Appellant is correct that the Raleigh definition of “deadly weapon,” as adopted by the Supreme Court for assault with a deadly weapon in McCoy and reinforced for robbery committed with a deadly weapon in Graham, has two components to it:  (1) the instrument must be “capable” of being used in a deadly fashion, and (2) the possessor must “intend” that it serve such a purpose when the crime is committed.   However, closer examination of that two-part test reveals that it represents little more than a breakdown of “deadly weapon” into two concepts:  (a) what constitutes a “deadly” instrument? and (b) when may such an instrument be deemed a “weapon?”

 The word “deadly” means “likely to cause or capable of causing death.”  (Webster's Ninth New Collegiate Dict. (1984) p. 327, italics added.)   Thus, “deadly” in common parlance is the same as “deadly” under the Raleigh test.   As such, “deadly,” as employed in the term “deadly weapon,” is not a technical term, requiring instruction as to its meaning.  (People v. Rowland (1992) 4 Cal.4th 238, 270-271, 14 Cal.Rptr.2d 377, 841 P.2d 897.)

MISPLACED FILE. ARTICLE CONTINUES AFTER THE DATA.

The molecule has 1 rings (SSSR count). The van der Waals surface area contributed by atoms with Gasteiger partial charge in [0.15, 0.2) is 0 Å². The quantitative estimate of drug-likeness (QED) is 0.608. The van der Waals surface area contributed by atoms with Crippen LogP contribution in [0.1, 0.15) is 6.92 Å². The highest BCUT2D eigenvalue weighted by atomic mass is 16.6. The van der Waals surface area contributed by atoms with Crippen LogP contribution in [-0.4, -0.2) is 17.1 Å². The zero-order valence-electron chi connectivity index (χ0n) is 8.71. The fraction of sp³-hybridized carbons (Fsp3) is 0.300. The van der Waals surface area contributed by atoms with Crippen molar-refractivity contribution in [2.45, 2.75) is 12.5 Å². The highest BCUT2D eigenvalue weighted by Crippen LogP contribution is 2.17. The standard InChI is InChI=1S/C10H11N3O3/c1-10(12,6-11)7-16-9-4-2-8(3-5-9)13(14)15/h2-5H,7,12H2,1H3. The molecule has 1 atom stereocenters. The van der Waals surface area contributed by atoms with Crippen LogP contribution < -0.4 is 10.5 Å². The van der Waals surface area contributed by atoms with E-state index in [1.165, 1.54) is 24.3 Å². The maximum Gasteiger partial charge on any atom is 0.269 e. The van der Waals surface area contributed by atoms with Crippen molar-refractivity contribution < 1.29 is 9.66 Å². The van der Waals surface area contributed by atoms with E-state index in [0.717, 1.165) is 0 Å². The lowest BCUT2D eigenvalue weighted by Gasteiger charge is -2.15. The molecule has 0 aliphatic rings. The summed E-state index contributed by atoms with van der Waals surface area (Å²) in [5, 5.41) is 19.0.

Under some circumstances, the question of whether or not an object used by a defendant is capable of causing death may well be tied to the manner in which it is used.   In Simons, for example, the defendant kept police officers at bay by waving the screwdriver-an instrument which would not ordinarily be thought of as “deadly.”   It was found to be “deadly” (and, at the same time, a “deadly weapon”) by the manner in which it was displayed by the defendant.   Thus, when the instrument employed is an “innocent-appearing utensil,” an instruction which establishes its nature (“deadly” or not) by reference to its use may be required.  (See Use Note to CALJIC No. 12.42.)